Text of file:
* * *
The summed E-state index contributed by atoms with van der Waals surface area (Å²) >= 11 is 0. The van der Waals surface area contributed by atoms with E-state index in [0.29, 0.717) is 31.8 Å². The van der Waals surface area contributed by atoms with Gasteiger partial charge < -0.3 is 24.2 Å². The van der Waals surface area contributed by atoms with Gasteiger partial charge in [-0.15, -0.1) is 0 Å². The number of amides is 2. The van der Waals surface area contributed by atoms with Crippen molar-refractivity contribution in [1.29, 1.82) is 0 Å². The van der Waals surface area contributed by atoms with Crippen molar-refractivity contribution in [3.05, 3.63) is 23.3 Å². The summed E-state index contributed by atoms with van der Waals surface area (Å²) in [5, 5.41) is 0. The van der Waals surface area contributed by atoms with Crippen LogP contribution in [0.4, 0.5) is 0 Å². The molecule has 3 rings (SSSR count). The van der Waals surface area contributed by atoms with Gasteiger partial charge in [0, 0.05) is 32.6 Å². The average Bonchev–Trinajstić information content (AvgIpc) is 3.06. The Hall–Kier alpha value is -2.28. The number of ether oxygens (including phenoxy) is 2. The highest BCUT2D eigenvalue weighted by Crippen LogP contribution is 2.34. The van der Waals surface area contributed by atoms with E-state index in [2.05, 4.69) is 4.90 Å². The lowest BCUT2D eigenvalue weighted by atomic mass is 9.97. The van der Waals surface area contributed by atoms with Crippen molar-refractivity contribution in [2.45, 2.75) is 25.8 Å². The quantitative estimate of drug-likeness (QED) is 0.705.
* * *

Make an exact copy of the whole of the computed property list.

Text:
The summed E-state index contributed by atoms with van der Waals surface area (Å²) >= 11 is 0. The van der Waals surface area contributed by atoms with E-state index in [0.29, 0.717) is 31.8 Å². The van der Waals surface area contributed by atoms with Gasteiger partial charge < -0.3 is 24.2 Å². The van der Waals surface area contributed by atoms with Gasteiger partial charge in [-0.15, -0.1) is 0 Å². The number of amides is 2. The van der Waals surface area contributed by atoms with Crippen molar-refractivity contribution in [1.29, 1.82) is 0 Å². The van der Waals surface area contributed by atoms with Crippen molar-refractivity contribution in [3.05, 3.63) is 23.3 Å². The summed E-state index contributed by atoms with van der Waals surface area (Å²) in [5, 5.41) is 0. The van der Waals surface area contributed by atoms with Crippen LogP contribution in [0.4, 0.5) is 0 Å². The molecule has 3 rings (SSSR count). The van der Waals surface area contributed by atoms with Gasteiger partial charge in [0, 0.05) is 32.6 Å². The average Bonchev–Trinajstić information content (AvgIpc) is 3.06. The Hall–Kier alpha value is -2.28. The number of ether oxygens (including phenoxy) is 2. The highest BCUT2D eigenvalue weighted by Crippen LogP contribution is 2.34. The van der Waals surface area contributed by atoms with E-state index in [2.05, 4.69) is 4.90 Å². The lowest BCUT2D eigenvalue weighted by atomic mass is 9.97. The van der Waals surface area contributed by atoms with Crippen molar-refractivity contribution in [2.45, 2.75) is 25.8 Å². The quantitative estimate of drug-likeness (QED) is 0.705.